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Create your message

Translating science accurately into relatively simple language that non expert risk managers, stakeholders and wider audiences can understand is crucial. A risk can be misunderstood or misinterpreted if it cannot be explained in simple terms.

Science needs to be made relevant to the audience in order to be useful and usable; this can often be achieved by providing the necessary context about why work has been undertaken. Risk assessments and related communications need to be published as soon as possible after they have been concluded so that they can then inform decision making and possible actions in an open way. If a risk assessment is communicated on an issue of significance, then the longer the gap between communication on risk assessment and risk management, the higher the possibility of inappropriately elevate concern or leaving a confusing information vacuum. Risk communicators need to understand this process and recognise possible time gaps. This is particularly true if there is a long time gap between the risk assessment process and risk management actions, which highlights the need for co-operation and co-ordination between the two parties.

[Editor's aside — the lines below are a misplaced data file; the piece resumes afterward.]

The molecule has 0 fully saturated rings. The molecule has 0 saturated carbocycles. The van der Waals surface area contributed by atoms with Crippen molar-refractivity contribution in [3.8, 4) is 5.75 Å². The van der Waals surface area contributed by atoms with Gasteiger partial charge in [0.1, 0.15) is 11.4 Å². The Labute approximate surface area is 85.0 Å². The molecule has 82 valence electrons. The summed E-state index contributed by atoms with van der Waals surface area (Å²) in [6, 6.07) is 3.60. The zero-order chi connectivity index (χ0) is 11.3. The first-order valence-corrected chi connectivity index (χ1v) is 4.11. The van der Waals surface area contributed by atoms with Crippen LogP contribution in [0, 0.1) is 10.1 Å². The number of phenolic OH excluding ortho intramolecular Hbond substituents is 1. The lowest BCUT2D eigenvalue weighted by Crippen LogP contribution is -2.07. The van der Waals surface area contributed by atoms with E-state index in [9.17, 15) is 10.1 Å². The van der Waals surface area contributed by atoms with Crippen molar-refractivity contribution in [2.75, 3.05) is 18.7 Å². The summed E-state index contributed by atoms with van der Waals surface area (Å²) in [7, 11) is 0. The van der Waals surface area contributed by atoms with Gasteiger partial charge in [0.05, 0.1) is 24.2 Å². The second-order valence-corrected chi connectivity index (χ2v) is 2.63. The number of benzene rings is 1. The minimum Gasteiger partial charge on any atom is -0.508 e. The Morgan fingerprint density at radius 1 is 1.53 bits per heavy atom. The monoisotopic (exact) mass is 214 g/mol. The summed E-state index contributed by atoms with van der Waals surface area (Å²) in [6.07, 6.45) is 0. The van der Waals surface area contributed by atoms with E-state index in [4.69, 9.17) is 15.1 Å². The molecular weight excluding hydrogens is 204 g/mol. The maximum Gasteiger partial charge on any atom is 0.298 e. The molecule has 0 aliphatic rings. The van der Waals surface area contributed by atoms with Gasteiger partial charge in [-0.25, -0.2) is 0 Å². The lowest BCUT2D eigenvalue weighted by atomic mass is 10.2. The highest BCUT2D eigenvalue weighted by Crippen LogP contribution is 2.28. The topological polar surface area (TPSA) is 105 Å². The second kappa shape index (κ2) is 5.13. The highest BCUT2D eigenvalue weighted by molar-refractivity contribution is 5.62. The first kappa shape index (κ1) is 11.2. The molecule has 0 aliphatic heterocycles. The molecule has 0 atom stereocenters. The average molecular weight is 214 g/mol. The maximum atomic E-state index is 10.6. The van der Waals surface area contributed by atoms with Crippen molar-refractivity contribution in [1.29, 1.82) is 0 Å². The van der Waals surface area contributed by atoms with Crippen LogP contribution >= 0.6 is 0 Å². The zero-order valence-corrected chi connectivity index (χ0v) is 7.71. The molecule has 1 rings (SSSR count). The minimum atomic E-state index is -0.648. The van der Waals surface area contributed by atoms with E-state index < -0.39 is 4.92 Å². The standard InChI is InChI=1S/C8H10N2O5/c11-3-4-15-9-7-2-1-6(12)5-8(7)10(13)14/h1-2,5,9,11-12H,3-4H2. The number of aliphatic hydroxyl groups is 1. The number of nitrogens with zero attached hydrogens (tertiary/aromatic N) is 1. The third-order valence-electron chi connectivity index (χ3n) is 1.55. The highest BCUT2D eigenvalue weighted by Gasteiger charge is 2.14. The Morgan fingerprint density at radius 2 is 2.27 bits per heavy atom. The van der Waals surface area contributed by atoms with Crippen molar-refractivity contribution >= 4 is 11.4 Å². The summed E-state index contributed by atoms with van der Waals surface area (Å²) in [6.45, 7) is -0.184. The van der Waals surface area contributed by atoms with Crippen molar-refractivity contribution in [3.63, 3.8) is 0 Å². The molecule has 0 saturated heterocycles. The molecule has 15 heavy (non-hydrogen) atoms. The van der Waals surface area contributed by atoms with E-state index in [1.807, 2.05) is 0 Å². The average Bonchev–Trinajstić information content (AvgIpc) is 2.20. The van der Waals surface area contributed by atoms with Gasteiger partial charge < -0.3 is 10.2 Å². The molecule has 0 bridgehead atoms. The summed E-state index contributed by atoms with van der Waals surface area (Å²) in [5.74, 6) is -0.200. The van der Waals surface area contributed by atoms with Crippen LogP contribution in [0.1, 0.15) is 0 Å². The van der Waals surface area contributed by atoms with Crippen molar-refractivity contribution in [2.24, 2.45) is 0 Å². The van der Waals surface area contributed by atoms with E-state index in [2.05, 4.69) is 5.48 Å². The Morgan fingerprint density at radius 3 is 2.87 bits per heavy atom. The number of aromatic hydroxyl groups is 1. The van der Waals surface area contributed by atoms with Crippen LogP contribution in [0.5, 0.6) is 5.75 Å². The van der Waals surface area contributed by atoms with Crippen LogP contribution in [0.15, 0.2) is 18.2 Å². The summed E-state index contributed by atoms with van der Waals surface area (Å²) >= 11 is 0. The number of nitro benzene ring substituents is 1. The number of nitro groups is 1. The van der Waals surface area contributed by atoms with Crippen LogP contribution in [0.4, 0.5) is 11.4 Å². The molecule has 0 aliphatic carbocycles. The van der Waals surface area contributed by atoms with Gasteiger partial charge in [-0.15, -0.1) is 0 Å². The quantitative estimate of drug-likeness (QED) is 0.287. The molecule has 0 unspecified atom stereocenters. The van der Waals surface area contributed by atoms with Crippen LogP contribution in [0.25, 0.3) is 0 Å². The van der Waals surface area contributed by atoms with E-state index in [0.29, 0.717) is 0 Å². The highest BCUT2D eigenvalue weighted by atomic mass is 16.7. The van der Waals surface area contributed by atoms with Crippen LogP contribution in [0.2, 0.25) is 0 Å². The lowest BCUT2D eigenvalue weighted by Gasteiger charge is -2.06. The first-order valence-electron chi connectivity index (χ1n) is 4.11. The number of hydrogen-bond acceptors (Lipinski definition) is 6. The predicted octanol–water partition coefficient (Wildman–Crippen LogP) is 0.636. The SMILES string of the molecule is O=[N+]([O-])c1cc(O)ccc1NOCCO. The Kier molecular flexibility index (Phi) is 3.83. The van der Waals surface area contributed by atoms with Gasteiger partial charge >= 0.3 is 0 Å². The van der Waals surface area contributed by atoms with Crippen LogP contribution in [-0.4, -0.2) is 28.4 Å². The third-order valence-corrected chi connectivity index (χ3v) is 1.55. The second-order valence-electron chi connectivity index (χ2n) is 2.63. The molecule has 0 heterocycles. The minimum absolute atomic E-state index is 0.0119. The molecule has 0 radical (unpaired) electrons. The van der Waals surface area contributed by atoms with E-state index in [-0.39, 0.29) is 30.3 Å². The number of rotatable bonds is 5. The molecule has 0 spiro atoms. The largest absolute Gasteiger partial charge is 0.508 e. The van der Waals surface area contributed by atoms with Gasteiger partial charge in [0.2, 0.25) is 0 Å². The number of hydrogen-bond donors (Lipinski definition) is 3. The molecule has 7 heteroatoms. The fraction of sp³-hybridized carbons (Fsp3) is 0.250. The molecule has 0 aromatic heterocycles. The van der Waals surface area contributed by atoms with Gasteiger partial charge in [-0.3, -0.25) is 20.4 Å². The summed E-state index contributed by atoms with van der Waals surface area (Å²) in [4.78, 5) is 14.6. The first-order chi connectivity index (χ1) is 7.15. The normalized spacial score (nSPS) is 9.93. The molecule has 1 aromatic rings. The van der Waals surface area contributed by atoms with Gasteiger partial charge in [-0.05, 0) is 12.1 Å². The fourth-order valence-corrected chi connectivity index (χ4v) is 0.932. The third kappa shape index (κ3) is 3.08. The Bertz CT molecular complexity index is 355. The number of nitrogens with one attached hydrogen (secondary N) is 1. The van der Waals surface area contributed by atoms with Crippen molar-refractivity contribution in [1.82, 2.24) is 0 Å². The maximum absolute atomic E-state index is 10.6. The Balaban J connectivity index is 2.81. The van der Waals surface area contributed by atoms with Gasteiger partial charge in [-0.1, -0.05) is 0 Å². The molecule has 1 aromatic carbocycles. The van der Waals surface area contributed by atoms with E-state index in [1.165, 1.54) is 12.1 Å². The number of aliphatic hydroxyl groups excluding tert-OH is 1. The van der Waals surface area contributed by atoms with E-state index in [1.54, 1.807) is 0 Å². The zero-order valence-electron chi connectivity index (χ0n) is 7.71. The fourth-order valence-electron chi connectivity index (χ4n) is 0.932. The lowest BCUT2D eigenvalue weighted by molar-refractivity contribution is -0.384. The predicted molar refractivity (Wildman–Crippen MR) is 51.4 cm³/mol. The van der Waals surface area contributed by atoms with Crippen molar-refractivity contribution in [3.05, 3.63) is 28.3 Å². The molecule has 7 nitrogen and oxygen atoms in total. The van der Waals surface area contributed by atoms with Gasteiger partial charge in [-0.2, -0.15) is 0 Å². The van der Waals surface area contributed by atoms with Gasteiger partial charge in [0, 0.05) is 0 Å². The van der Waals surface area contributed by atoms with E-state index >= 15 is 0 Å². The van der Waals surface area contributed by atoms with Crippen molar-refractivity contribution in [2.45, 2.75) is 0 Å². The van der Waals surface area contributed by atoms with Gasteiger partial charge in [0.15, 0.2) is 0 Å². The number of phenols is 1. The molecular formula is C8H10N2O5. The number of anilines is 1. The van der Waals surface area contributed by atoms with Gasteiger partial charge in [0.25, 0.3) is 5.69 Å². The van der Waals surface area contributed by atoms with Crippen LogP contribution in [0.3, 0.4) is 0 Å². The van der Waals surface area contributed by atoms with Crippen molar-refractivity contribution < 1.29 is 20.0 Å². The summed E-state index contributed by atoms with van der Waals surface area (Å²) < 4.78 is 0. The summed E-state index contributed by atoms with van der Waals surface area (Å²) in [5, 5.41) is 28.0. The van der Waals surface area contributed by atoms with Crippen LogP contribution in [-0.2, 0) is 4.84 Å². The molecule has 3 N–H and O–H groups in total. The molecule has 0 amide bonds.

Following elements are discussed:

The role of prior knowledge and associations can influence how risks and benefits are perceived. This section discusses how this facilitates or prevents the spread of risk associations from one food product to another.

It is not always possible to be clear about a risk or benefit and aspects associated with it. This section deals with informing consumers in times of uncertainty.

Situations in which both risk and benefit are present can be difficult to communicate. Some tips are given for message development.

"We need to think carefully about what we can expect from specific risk messages and from broader risk communication efforts" (FDA)